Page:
Samuel Newman

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Samuel Newman (May 10, 1602 – July 5, 1663) was a clergyman in colonial Massachusetts whose concordance of the Bible, published first in London in 1643, far surpassed any previous work of its kind.

Newman was born in Banbury, Oxfordshire, England, in 1602, son of Richard Newman. He graduated from Trinity College, Oxford in 1620, took orders in the Church of England. He was prosecuted for nonconformity and emigrated to Massachusetts Bay Colony, probably in 1636.

After preaching nearly two years at Dorchester, he became pastor of the church at Weymouth, where he remained until 1643. The following year he removed with part of his church to Seconet, in Plymouth Colony. There they founded the town of Rehoboth, which then embraced what is now Seekonk, Massachusetts and Rumford, Rhode Island. He died in Rehoboth on July 5, 1663.

Newman's famous Concordance was the third in English ever published and greatly superior to its two predecessors. The first edition was published in London in 1643, just before Newman's removal from Weymouth to Rehoboth. At Rehoboth, he revised and greatly improved it, using in the evening (according to Ezra Stiles, a President of Yale) pine knots instead of candles. The second edition was published at Cambridge in 1662 and the concordance was usually known after that as the Cambridge Concordance. The concordance was reprinted at least as late as 1889, almost 250 years after it was first published.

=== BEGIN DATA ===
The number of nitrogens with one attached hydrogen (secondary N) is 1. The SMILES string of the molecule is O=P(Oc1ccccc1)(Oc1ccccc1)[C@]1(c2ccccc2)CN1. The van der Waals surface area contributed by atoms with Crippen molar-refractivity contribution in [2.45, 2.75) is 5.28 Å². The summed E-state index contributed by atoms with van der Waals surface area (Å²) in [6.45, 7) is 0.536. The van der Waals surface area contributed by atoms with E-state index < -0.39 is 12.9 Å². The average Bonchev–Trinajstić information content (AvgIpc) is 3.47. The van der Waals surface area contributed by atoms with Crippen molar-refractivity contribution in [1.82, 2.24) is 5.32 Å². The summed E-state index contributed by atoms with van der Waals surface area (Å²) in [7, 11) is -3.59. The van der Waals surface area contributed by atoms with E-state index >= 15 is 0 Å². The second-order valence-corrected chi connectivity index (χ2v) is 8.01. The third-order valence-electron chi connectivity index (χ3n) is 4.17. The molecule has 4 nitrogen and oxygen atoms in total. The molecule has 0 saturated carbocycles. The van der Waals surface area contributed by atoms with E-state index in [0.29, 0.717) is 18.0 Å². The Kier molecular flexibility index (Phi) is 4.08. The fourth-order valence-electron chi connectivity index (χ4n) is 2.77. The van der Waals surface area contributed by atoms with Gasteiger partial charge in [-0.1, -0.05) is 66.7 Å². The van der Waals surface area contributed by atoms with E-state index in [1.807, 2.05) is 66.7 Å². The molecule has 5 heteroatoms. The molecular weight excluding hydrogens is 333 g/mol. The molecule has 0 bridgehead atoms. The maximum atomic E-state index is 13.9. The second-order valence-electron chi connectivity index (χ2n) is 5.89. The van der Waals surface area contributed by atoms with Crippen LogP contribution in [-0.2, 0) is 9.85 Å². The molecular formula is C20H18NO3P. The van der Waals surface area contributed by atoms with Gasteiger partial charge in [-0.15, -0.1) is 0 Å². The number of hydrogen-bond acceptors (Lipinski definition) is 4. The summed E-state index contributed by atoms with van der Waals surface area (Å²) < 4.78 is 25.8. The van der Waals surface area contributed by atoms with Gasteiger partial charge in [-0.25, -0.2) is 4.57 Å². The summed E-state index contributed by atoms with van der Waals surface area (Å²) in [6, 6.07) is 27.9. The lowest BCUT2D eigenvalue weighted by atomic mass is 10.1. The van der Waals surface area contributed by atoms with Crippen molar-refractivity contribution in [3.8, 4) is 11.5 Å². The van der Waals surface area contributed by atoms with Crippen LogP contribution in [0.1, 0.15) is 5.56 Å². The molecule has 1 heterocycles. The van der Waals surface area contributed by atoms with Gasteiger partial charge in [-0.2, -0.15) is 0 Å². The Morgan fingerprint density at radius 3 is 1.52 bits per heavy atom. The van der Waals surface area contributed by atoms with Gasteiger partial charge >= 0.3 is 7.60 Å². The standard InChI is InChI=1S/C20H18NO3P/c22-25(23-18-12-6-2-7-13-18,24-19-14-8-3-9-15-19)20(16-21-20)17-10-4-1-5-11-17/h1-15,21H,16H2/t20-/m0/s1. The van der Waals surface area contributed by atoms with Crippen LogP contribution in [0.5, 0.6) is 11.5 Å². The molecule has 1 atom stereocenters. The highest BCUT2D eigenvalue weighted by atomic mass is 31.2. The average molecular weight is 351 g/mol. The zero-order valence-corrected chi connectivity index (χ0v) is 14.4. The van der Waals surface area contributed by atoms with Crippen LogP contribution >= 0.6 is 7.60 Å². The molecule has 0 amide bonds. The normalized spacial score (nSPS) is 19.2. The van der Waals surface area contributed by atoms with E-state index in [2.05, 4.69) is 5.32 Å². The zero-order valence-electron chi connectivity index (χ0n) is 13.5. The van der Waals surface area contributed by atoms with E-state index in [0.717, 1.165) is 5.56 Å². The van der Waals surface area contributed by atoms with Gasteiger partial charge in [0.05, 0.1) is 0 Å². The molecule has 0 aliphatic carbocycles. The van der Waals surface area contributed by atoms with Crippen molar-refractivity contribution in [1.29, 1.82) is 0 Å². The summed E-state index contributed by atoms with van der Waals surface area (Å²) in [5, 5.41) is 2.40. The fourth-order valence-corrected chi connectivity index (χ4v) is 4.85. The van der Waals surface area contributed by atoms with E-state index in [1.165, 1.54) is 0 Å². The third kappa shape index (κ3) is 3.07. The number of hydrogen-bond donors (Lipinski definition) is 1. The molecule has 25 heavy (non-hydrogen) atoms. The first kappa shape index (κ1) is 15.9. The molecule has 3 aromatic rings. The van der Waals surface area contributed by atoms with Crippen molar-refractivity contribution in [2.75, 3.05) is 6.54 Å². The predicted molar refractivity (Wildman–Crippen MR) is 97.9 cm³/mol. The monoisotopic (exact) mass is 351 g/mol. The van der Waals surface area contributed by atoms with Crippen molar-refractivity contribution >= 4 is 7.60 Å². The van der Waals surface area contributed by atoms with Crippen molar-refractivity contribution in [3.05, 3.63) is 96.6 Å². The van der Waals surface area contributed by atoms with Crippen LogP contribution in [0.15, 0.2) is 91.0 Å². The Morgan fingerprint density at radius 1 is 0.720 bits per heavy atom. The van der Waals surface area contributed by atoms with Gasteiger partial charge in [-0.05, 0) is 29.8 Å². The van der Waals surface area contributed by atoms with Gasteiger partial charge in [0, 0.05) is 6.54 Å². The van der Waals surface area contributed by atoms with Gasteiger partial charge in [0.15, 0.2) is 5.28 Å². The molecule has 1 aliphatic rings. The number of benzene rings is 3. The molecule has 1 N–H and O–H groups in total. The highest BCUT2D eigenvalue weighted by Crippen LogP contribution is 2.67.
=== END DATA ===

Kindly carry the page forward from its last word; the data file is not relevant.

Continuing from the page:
List of editions and major printings[edit]

  • A large and compleat concordance to the Bible in English according to the last translation : first collected by Clement Cotton and now much enlarged and amended for the good both of schollars and others, far exceeding the most perfect that ever was extant in our language, both in ground-work and building. London : Printed for Thomas Downes and James Young, 1643.
  • A large and compleat concordance to the Bible in English : according to the last translation (a like work formerly performed by Clement Cotton) / by Samuel Newman now teacher at Rehoboth in New-England. Third Printing ("And now this second impression corrected and amended in many things formerly omitted for the good both of scholars and others for exceeding the most perfect that ever was extant in our language, both in ground-work and building"). London : Printed for Thomas Downes and Andrew Crook, 1650.
  • A concordance to the Holy Scriptures : with the various readings both in text and margin : in a more exact method then [[Sic (Latin)| [sic]]] hath hitherto been extant. 2nd ed. Cambridge, 1662.
  • A Concordance to the Holy Scriptures : with the Various Readings both of Text and Margin, in a More Exact Method then [[Sic (Latin)| [sic]]] hath Hitherto been Extant. 2nd ed. (subsequent printing). Cambridge, 1672.
  • A concordance to the Holy Scriptures : with the various readings both of text and margin : in a more exact method than hath hitherto been extant. 3rd ed. Cambridge, 1682.
  • A concordance to the Holy Scriptures : together with the books of the Apocrypha with the various readings both of text and margin : in a more exact method then [[Sic (Latin)| [sic]]] hath hitherto been extant. 4th ed. Cambridge, 1698.
  • 5th ed. London, 1720.
  • Reprint of 2nd ed. London: John F Shaw & Co, 1889.

Sources[edit]

  • Mather, Cotton. Magnalia Christi Americana: or, the ecclesiastical history of New-England, from its first planting in the year 1620, unto the year of our Lord, 1698. London : printed for Thomas Parkhurst, 1702.
  • Savage, James. A genealogical dictionary of the first settlers of New England, showing three generations of those who came before May, 1692, on the basis of Farmer’s Register. Boston: Little, Brown and company, 1860-62.

External links[edit]